Wednesday, February 1, 2012

The Three-Mile-an-Hour Church

Ever heard of the Japanese theologian Kuyama’s old book, The Three Mile and Hour God? I’d like to rephrase that title and talk about the Three Mile An Hour Church. Dr. Koyama wrote years ago that the reason God moved so slowly was not because he/She was old and tottery but because God’s people have always been moving at about a three-mile-an-hour pace. He used the Moses narrative to make his point. It took God’s chosen 40 years to travel 400 miles. So—Koyuma figured that’s about the speed God’s people usually travel.

Finally getting everyone in the car for vacation, about ten minutes down the road the kids would say: “Err, are we there yet?” We all know that it takes a while to get there. But the three-mile an hour pace seems pitifully slow and always has to this retired Reverend.

People quit the church or move their membership to another place hoping the church will pick up the pace. After a while they might just look around and realize that the church everywhere moves slowly—even the places with screens, banners and tambourines.

Why do we move so slowly? Many reason, of course. Kuyoma’s book helps me here. He wrote that one of the reasons is embedded in the Moses’ story. Remember how the people spit and clawed and griped at their leader sometimes, wistfully remembering how they thought it used to be in Egypt. Egypt? My Lord, did they forget the chains, the misery and the nightmare of slavery? Moses understood those complaints. We read in that story where he was furious with himself, his resistive people and the Lord God himself. Like them he often wondered if there would be enough water or manna or other resources to carry them through. I do not know a Pastor anywhere who does not identify with his doubts and complaints.

Moses and his rag-tag band both were responsible for that journey that should have taken just weeks at the most. Pastors and people today are the culprits in our present-day church. Everywhere I go Pastors and church members are wringing their hands. Everything seems down and sometimes flat. Attendance, Church school and of course—money. One main line Denominational figure said at the rate his denomination was going there wouldn’t be a single member left by 2025.

If I knew the solution to this problem I’d be a household name in the church—sorta Joel Osteen without the hair. But neither he nor I really have any real answers to the church’s dilemma today. But after reading Anthony Robinson’s “Five Habits of Healthy Congregations” which is also entitled: “How to Follow the Leader”—it set me to thinking.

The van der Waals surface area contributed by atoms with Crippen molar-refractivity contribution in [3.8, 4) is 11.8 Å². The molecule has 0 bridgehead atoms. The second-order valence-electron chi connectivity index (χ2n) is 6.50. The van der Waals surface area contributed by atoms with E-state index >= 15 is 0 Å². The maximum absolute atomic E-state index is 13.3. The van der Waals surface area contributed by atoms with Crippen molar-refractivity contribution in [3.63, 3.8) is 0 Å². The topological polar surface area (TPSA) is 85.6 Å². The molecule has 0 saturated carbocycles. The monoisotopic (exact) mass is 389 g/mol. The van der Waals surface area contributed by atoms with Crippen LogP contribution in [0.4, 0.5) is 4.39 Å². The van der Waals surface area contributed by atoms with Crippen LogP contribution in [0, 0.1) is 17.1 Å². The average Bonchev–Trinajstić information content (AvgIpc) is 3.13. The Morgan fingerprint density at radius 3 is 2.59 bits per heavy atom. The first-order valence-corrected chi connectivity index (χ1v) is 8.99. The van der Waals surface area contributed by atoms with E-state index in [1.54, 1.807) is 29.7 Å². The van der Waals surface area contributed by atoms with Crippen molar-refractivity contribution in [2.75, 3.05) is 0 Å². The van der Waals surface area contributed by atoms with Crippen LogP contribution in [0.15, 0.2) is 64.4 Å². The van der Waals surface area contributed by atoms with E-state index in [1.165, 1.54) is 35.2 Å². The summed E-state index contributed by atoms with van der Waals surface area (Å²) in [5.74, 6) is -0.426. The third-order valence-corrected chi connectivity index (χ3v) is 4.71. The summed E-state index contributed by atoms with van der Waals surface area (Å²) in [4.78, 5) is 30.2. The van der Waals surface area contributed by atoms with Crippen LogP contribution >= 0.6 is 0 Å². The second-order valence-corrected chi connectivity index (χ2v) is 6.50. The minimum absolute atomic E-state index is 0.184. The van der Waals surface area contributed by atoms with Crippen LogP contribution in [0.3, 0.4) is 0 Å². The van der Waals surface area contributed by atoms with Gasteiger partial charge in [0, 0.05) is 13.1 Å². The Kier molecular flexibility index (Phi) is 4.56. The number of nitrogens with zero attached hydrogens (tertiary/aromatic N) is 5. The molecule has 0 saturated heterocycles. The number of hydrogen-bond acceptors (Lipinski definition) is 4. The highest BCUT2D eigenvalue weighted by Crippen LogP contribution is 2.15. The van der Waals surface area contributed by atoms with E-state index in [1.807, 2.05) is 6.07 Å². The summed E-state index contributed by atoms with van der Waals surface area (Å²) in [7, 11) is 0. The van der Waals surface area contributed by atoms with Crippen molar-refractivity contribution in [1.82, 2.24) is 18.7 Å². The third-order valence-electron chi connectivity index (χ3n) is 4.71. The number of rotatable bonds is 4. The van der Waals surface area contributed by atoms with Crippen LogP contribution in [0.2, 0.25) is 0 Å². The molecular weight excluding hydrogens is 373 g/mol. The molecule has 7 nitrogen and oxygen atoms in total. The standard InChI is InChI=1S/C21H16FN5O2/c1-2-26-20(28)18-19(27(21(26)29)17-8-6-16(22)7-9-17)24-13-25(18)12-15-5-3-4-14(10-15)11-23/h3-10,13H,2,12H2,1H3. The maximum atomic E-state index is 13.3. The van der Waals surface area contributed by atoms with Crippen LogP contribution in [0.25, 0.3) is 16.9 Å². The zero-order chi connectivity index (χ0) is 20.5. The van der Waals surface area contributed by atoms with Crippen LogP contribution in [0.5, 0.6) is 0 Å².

We know that one of the reasons this nation is in such a mess is that after we have elected a President the not-so-loyal opposition set about to tie his hands and feet and made the deliberate decision that they would make sure he did not succeed. Maybe they think they are helping their country—but we are moving at about a three-mile an hour pace nationally these days. Whoever is President—and we have covered this ground before—cannot lead this country unless he has some committed followers. Not to the President particularly—but to their country.

No Pastor can succeed without a cadre of people that stand behind him or her. In the Moses’ story the leader would get weary and a group of people held up his hands on the mountain. As long as they that—the battle Israel fought would succeed. When they dropped Moses’ hands—they found themselves losing the battle. One of the things the church needs are people that are willing to hold up the Pastor despite his or her weaknesses.

Reuel Howe told a wonderful story years ago about a Pastor that a church called. But early in his tenure many shook their heads. They began to murmur: “He just can’t preach.” The official board called him in for a conference and told him how many in the congregation felt. Heart-broken he offered to resign. But a wise laymen in that group stood and said, “We don’t want you to resign. We want you to stay. And if you stay we will stand with you and pray for you—and support you. We called you—and we have a responsibility to make your ministry work.” Howe said that when the history of that church was written some of the richest chapters in that book were the years that man had served as Pastor.

I know there are some losers out there behind the pulpit. And I know some Pastors should be shown the door. But I also know healthy churches really do follow their leaders. They don’t ignore his/her frailties or applaud their every effort—but they do stand by and support. Often they give the Pastor hard feedback—but they really do speak the truth in love. They buy into a big vision of what they want their church to be. They take risks together—and when some of those risks fail—they move on to something else.

I keep thinking about Moses and his weak hands. And I remember that he never would have made it without those that, in time of need, really did hold up his hands. It may have taken them forty years to get there...but they would have never made it even then without one another.

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